A new collaboration with the artist Rita Fenning, part of The Open Studios, Site Festival, Stroud, Gloucestershire, May 2014

The 18th edition of The Site Festival, Stroud Gloucestershire, starts on the 1st May 2014 and it will bring a dynamic programme of visual arts, performance, music, screening and open studios. The artist-led festival promotes collaborations and projects including a wide range of visual media, ceramics, textiles and poetry.
http://www.sitefestival.org.uk

My collaboration with the artist Rita Fenning for the Open Studios http://ritafenning13.wix.com/ritafenning-web explores the concepts of ‘memory’ and ‘identity’, in an attempt to define and compare childhood stories and games in two different cultures, British and Romanian during the Cold War.

Rita has produced a series of artist books and installations as well as a doll’s house which will be the centre of a new exhibition open to the public in her studio. The exhibition is part of The Open Studios Festival which will be launched on Friday, 9th May 2014.
http://www.sitefestival.org.uk/2014%20support%20material/OS%20Directory%202014%20for%20Web%20v2.pdf

The exhibition in Rita’s studio will be open to the public on 10th, 11th, 17th and 18th May 2014.
A preview with some of the included work and video clip, to follow shortly.

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Lesson of Admiration

Clara peels the potatoes.
She had her hair cut very short
so when she worked the land
the teary locks did not blight the grass.
‘Bad luck for the crops’ concluded father
one afternoon as he watched the news bulletin.

He switched the television off and
put the lights on.
He measured the length of each eyelash
and declared that ‘yes, indeed, they did stop us
understand the real life’.

Nobody could disagree with a scientific discovery.
Father took the scissors out of the cupboard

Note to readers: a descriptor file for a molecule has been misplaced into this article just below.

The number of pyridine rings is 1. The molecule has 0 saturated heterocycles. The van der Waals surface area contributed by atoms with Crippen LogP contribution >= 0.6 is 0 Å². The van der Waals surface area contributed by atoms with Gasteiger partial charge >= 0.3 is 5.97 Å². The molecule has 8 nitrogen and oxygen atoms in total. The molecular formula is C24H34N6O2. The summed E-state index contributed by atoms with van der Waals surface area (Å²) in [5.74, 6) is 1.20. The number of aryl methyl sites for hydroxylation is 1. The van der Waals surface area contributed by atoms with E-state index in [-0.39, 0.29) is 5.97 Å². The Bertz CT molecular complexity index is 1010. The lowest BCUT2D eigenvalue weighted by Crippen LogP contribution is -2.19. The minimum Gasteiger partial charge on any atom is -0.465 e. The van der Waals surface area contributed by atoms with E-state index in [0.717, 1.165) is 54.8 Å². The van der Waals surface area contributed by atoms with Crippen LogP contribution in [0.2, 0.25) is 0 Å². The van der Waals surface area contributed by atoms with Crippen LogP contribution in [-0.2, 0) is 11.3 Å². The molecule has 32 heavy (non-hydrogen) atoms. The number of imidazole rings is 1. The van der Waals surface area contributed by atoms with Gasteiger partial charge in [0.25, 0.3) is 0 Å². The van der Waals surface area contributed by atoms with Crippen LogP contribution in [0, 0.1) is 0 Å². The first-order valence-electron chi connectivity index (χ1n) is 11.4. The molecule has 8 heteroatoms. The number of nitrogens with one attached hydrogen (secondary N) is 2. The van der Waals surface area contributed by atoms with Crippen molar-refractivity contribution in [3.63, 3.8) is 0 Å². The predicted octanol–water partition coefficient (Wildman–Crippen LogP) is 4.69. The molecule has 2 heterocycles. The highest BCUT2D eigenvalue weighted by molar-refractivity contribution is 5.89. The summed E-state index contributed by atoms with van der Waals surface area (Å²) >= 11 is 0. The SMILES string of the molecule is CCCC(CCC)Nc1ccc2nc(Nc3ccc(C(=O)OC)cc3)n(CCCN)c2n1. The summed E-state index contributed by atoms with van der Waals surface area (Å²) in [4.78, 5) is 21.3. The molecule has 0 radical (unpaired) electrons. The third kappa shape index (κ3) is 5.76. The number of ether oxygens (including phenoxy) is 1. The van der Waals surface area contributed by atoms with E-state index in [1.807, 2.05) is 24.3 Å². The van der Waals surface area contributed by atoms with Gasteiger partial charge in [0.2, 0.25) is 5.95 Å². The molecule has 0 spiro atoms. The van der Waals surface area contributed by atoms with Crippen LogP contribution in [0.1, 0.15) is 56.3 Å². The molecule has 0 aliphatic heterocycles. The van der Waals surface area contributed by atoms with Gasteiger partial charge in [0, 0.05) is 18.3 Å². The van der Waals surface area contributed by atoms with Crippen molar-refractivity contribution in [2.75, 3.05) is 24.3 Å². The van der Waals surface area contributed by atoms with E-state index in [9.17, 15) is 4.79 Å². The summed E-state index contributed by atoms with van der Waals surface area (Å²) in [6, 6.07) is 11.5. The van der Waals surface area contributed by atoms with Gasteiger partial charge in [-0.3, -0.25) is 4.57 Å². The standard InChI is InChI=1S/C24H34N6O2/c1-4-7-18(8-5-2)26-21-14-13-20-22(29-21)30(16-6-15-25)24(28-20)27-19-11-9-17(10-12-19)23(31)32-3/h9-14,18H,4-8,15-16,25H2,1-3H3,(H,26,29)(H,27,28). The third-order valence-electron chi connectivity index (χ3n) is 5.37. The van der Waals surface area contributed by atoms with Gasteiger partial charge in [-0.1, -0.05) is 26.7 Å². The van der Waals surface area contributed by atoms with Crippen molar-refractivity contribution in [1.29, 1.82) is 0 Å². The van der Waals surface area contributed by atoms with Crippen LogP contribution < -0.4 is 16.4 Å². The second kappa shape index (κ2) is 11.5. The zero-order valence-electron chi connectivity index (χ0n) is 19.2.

and laughed at me
as he dropped Clara’s plaits on the living room carpet.
My black plaits never grew after that.
The hair developed inside my lungs.
At night, I spat the growing particles out
and hid them under the floor boards.

Father believed the news as, he said, ‘we all
had to believe in something certain,
which can be seen with the naked eye,
in real things’, like the soiled potatoes
spread on the dinner table.

On Thursdays, we peel potatoes,
kneeling in silence by the water pipes.
Father sits on a stool to watch
my weekly exercise of admiration.
He checks the peels stained with droplets of blood
and laughs again.

My bald head tilted above the sink looks at Clara.
My hair comes
out of my mouth,
out of my chopped fingers,
floats in the air,
to cover her skull.

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Photograph: John Stadnicki

Family Photograph

‘No-no!’ I shouted ‘the fish tank will stay in my room!’
The golden dead creature, floating on the green water,
had my mother’s face
before she went away.
I liked to keep everything neatly
in the same place where she left them,
undisturbed by the melting sun.

The dust shined
on the glass lid,
on the doll’s eye,
on my forehead
each night
when asleep in the hallway.

I sat down on the cracked lino,
covered my arms with leafs
and kept watching Clara tidying-tidying the house.
Her yellow fingers piled everything in a black bag.
She left the fish alone, with a sigh.

Looking at her moves up and down the stairs
I thought she looked a bit like
the one-winged butterfly
unable to jump out
through the shut window.

I wondered what butterfly meat tasted like,
if sliced with a silver blade;
what mother tasted like
in the moment I was released
honey coated pearl.
I put my elbow close to my lips
and smelled to see
if she was somehow hiding in there.

Clara tripped over my spread legs
but kept singing.
She did not look ahead.
I looked ahead
at each room
with a serious face.
My empty baby skin rested
on top of the rubbish bin.

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Installation: Rita Fenning